Across the company, Brooks Running estimates that it has slashed around 30 per cent off its sample requirements by creating virtual footwear in 3D. Says Martushev: “We won’t completely eliminate the need for physical samples, because the sense of touch cannot be replicated, but in the interim, we can provide multiple colour and material options via 3D to the design team and other stakeholders, as opposed to wasting company resources to build physical samples that we may choose not to go to market with.”

In other words, the company wouldn’t make decisions solely based on the 3D visualisations, as they still want to have a physical sample to hold, look at and sign off. “But the few examples that we have done, we have actually compared a physical sample to our final rendered image and really most people couldn’t tell the difference,” Martushev says.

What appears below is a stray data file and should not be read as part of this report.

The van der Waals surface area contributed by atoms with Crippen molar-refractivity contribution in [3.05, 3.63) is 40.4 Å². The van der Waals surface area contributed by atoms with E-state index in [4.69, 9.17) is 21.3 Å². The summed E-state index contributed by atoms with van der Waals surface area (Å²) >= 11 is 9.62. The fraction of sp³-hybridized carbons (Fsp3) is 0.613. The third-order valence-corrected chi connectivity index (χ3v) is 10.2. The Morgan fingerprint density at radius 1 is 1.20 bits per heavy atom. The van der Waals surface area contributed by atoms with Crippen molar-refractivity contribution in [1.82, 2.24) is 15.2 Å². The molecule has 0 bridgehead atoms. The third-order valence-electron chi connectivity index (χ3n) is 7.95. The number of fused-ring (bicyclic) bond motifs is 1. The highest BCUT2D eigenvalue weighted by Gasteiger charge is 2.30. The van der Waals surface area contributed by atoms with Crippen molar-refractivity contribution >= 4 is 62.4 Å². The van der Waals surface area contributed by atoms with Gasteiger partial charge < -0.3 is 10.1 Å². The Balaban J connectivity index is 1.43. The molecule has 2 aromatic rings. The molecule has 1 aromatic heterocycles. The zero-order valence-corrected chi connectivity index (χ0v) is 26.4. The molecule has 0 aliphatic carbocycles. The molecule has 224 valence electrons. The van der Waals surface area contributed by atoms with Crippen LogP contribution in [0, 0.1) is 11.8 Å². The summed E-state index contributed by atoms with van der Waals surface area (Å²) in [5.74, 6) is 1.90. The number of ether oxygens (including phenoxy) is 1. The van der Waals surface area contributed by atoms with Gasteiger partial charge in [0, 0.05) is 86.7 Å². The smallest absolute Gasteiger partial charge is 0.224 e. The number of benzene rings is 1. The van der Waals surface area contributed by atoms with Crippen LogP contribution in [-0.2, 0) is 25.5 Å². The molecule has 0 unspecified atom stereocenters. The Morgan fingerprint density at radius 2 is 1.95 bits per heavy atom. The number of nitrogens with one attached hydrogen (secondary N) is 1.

Navigating the final laps

Not every Brooks Running designer is using MODO yet, Gunasekara admits, but he expects more will use it in future.

Nick Martushev, digital product creation manager at Brooks Running

“If you know and have an understanding of what it takes to build a great technical running shoe, you can utilise MODO to take you three or four steps deeper, which really is an amazing thing,” he says.

“I’m excited to see what 3D can do for the designer – to explore things that they can’t necessarily come up with by themselves.”

Martushev, meanwhile, sees other uses for MODO at Brooks Running. It could be used as a marketing tool, for example, to display to customers interactive, 3D models of running shoes on the company’s own website or those of retailers.

“What we found within the industry is that a lot of runners are doing research online now prior to purchasing their shoes, so any additional tool that they can use to help make that decision easier would benefit both the consumer and the retailer,” he observes.

Ultimately, Brooks Running wants to ensure that the materials, colours and finishes it uses in its shoes are worthy competitors for the fit and comfort that already enable its customers to ‘Run Happy’. MODO is helping the company get the mix right.